As outlined above, the child received Albuterol, Azithromycin and Ibuprofen. Albuterol is a bronchodilator which acts by relaxing smooth muscles through stimulatory activity on beta-2 receptors. It is commonly used for asthma. The reason why it was indicated in MR is because there was suspicion that she had a hyper responsive airway. The doses given are the standard doses for her age. Azithromycin is a macrolide antibiotic which can be effectively used for pneumonia. In this case the patient had pneumonia and thus this is a justified treatment modality. In addition, the doses are precise. Ibuprofen is a non steroidal anti inflammatory drug (NSAID) that acts by inhibiting the COX I and COX II, thereby inhibiting production of prostaglandins that are responsible for pain and fever. It has antipyretic activity alongside its usual analgesic properties. It also has anti-inflammatory properties. In this patient it was indicated because of the fever that MR had. It also helped to fight inflammation in the lung. Normal saline is an intravenous fluid tat has a number of uses, including correction of dehydration and electrolyte imbalances. In this patient it was to dilute some of the medications such as Ibuprofen.

Physical assessment

Though pneumonia is primarily a disease of the lungs, a meticulous physical exam must be carried out to ensure that concomitant findings are not missed (Ball et al., 2010). In the physical exam other important findings might be revealed and hence the importance of doing good physical assessments.

When the patient was lying in bed the side rails were up. The patient was usually assessed hourly and when need arose. At the bed side there was oxygen and a functioning suction machine. There was a pulse oximeter with alarms set. A phone was easily within reach.

She had one peripheral intravenous line, gauge 24, inserted on her right arm. There was a dressing covering the insertion site. The line was patent with some intravenous fluid being infused without any problem. No wetness or drainage was noted at the site, which was clean with no pain, swelling or redness. The site was assessed frequently.

She was mildly dehydrated. There was no jaundice, anemia, clubbing, cyanosis, lymphadenopathy, edema, wasting. MR’s skin was however pale, warm but dry. Her lips were dry and cracked. Her skin turgor was reduced. Her temperature was high at 38.7oC. She was said to have been taking Tylenol at home for pain and hotness of body.

In the respiratory system her breathing was little labored. In addition, MR had an increased respiratory rate (tachypnea) of 30 breaths per minute. The chest was rising symmetrically. There were no other signs of respiratory distress such as flaring of the ala nasae, use of accessory muscles of respiration, or chest wall in drawing. Percussion notes were dull. On auscultation diminished breath sounds were heard bilaterally with fine crackles on the bases of both lungs.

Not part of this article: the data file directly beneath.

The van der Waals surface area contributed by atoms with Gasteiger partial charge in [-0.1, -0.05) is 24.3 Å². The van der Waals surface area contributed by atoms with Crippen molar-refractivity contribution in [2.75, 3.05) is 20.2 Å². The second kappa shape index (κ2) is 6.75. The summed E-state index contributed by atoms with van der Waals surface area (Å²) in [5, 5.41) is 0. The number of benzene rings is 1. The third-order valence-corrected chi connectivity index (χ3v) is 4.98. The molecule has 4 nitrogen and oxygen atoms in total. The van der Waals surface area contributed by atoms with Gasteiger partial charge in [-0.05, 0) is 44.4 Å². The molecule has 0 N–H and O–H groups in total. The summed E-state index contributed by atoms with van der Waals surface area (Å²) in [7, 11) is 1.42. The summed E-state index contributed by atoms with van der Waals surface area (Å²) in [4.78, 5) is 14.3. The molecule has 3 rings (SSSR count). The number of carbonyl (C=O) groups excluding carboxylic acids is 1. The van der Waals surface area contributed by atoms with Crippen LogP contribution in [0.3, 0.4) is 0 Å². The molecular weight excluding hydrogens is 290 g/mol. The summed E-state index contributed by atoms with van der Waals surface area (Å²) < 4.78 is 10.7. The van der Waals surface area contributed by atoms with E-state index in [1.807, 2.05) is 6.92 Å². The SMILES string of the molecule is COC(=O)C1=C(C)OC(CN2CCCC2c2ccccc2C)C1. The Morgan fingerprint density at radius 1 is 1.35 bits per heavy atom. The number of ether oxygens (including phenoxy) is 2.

In the cardiovascular system, the pulses were strong and the capillary refill was less than two seconds. The pulses were regular in rhythm and the rate was appropriate for gender and age. The apex beat was not displaced.

She was moving all the four limbs spontaneously. When asleep, she was easily aroused. Her abdomen was not distended. It was soft, with no enlarged organs. Bowel sounds were heard in all the four quadrants.MR was voiding normal amounts of clear urine with no evidence of pain while micturating.

Her ear, nose and throat exam revealed a dry throat with no bleed. Her nose and ears were normal. In summary, the major findings were in the respiratory system as all the other systems were normal.

Lab values and diagnostic tests

Though pneumonia can be a clinical diagnosis clinched upon using clinical acumen, a number of tests may need to be done in order to confirm the diagnosis. A complete blood count (CBC) revealed leukocytosis of 16,000/mm3, which is higher than the expected upper limits. This is in keeping with an infection.

Culture and sensitivity of the expectorated sputum ought to be done in an attempt to culture the offending organism. Sensitivity results are important in choosing an appropriate regimen (Ball et l., 2010).

Her chest X-ray depicted patchy opacities that were mainly affecting the lower lobes, but without a doubt involved more than one lobe. This is consistent with a picture of bronchopneumonia, which is quite common in the pediatric age group (Ball et al., 2010).

Though sputum is invaluable in culturing the organisms, its use in children is usually limited by the ability of the children to expectorate it. In most cases they tend to swallow the sputum. This presents a huge problem. Bronchoscopy then offers a better alternative, but it is also tedious to perform. In this child the results obtained were non contributory. Arterial blood gases may require to be done to ascertain the oxygenation needs. The oximeter showed she was saturating well.

Normal growth and development

Normally, children with pneumonia have a good future outcome if managed properly and promptly. Though some serious complications can arise (such as pleural effusion and bacteremia) may result, most of the patients resolve without any serious sequel (Fleisher and Ludwig, 2010, p.913). MR is expected to recover and her condition is not expected to slow growth and development. This would however be affected if she gets repeated infections.

Data Grouping, Interpretation, and Nursing Diagnoses

Impaired breathing patterns related to the inflammatory effects of Pneumonia.

Impaired breathing due to pneumonia is a nursing diagnosis that can be applied to MR. To start with, she had some labored breathing and a respiratory rate that was increased. There was a dull percussion note. Breath sounds were diminished bilaterally. There were bilateral crackles heard on auscultation. Though she was otherwise well with no other symptoms of respiratory distress, the above symptoms are indeed significant (Fleisher and Ludwig, 2010). It is also dependent on which stage the patient presents with, high with chances of deterioration if no intervention is made. She had a cough and a running nose which are respiratory symptoms. She also had a fever which commonly accompanies pneumonia. (Ball et al.,2010).